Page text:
• Since I wont be able to attend the hangout I thought I would say what I dont like about my image.
      i. The main problem I see is that I have lost the rim of the glass(es). Whether this can be pulled back in post-processing I dont know.
      ii. I am not enamored of the stripe right down the middle of the bottle, it needs to be more diffused.

      Both these ‘problems’ indicate I need a more dispersed light source than the direct use of the flashgun

  7. My attempt at doing this, I just did a bottle of white last week before this was started, so I tried doing something different and went with a mock table setup. Not quite sure how I feel about it but I’m still trying to get back into the studio work and getting used to trying everything out.


  8. Here is a shot of red wine bottle, that I in fact took last year. But I do believe it to be a interesting shot,as well as being slightly complicated. But as it was taken a while back I have no set-up shots of the process.

    For this shot I used 3 studio lights, Lastolite Lumen8`s, 2 with softboxes on, and 1 light with a snoot. Plus, a purpose-built surround black painted (on the inside) wooden box, apart from the front and rear, these were open of course.
    I placed the box on a table, with a softbox behind and the camera in front. This gave me the effect of a small tunnel, and shooting into the light. I then placed a piece of card (as a gobo) in front of the softbox, large enough for the height of the box, but not as wide as the softbox. Therefore creating 2 strip lights on the side. Then standing the bottle of wine inside the blackened box, this then gave me the effect of strips of white light on the side of the bottle. With moving the bottle forward and backwards this effects the thickness of the white strips of light shining through the bottle. Then I had the light with the snoot on pointing up from below the table, just in front of the camera, onto the label of the wine.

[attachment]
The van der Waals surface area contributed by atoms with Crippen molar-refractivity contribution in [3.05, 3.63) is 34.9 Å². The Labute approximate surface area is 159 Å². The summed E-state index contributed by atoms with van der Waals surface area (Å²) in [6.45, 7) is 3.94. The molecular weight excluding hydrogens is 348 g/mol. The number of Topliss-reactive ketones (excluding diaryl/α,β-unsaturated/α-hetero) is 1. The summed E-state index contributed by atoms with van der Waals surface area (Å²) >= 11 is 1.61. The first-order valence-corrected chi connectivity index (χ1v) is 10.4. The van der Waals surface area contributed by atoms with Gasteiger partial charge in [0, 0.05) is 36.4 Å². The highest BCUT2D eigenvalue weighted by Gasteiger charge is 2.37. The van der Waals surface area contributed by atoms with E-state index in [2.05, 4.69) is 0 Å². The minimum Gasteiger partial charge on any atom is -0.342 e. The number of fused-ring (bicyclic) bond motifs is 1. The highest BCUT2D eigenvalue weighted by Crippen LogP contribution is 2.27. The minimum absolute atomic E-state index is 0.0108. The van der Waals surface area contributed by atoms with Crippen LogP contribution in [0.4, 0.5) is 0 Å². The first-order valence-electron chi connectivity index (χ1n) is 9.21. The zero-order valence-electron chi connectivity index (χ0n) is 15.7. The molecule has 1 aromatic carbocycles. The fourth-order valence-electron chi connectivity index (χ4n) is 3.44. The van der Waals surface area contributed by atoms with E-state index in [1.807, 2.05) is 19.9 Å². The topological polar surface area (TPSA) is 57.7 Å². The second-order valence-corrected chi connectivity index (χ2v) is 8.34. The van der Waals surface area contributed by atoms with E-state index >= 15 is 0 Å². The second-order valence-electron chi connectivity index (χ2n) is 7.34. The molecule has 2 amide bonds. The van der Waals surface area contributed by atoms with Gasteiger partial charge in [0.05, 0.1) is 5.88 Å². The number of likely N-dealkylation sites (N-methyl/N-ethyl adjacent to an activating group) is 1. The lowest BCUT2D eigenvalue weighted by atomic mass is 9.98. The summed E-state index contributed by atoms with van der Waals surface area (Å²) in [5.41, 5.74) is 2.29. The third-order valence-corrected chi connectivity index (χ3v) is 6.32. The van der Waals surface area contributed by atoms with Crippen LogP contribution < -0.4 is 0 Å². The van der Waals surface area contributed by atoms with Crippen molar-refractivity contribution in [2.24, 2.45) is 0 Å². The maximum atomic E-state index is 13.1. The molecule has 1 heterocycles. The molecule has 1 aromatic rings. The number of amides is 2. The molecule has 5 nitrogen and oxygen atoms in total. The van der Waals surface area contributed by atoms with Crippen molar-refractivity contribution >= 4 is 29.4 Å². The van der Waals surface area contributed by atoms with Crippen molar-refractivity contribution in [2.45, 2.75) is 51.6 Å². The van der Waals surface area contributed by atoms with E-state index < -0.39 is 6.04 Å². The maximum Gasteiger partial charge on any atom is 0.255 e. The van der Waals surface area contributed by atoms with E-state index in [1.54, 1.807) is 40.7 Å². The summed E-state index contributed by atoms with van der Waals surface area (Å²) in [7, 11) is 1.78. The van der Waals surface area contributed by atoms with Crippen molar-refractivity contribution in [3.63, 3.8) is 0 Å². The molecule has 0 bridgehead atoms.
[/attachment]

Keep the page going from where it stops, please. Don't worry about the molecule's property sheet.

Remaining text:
Now I then had a problem, the area where the neck of the bottle and the rest of it meet, just above the label, the part that looks a little bit like a “C” shape on the side. There was no white strip of light! I could have fixed this in Photoshop, but I decided I would like to get as much right in camera as I could.
    Therefore, I moved the top of the box forward towards the camera and away from the softbox. In this gap overhead, I placed a strip softbox. After some playing around, I was able to get the effect I wanted, that of 2 strips of light running down the sides of the red wine bottle, from top to bottom.


  9. Well, here is my rendition. I thought I’d give light painting a go as I’d never done it before.

    Well, after 2.5 hours I think I finally have a shot worth submitting to the blog for our Google+ Hangout tomorrow night.

    This shot was done in complete darkness and lit only with a maglite (with a paper snoot) and I used my iphone LED to light the background. 30 second exposure. About 20 minutes in Photoshop to clean it up. Took about 20 shots until I got something worth editing.


  10. Hey all here’s mine for the week. I’m so jammed up with work that I had to go home at lunch time to shoot this. Haven’t taken any setup shots but I hope I can find time in the next couple days… 4 Einsteins… On strip box over head, another in front of the setup positioned horizontally, another at about 3 oclock with a 40 degree grid pointing at the smoke and one more below the background with a 40 Degree grid for the background. The smoke is nothing more than an incense stick taped behind the bottle and with a little hand waving got it to go in the direction I wanted. I didn’t like how the subject was filling the frame so I stretched it a bit to take up some space. :D

  11. Ok, this is our version of the assignment.


    I do not want to post setup now, I’ll do all the explanation during next hangout. it is quite complex at some point;-)

    • @Alex Koloskov, great stuff, I am a huge fan of yours! Could you please tell me what camera did you use for this shot?? I know it is large format but I am not sure what it is…you see I am using canon 50D my self and I love doing commercial/advertising type of shots and I just wanted to get some better camera for that sort of job, but I am not sure where to start ;/ I cant afford digital hasselblad but I do want to have this whole control over focus etc. Please help me out and perhaps visit my website and let me know what you think about my work :) Thank you.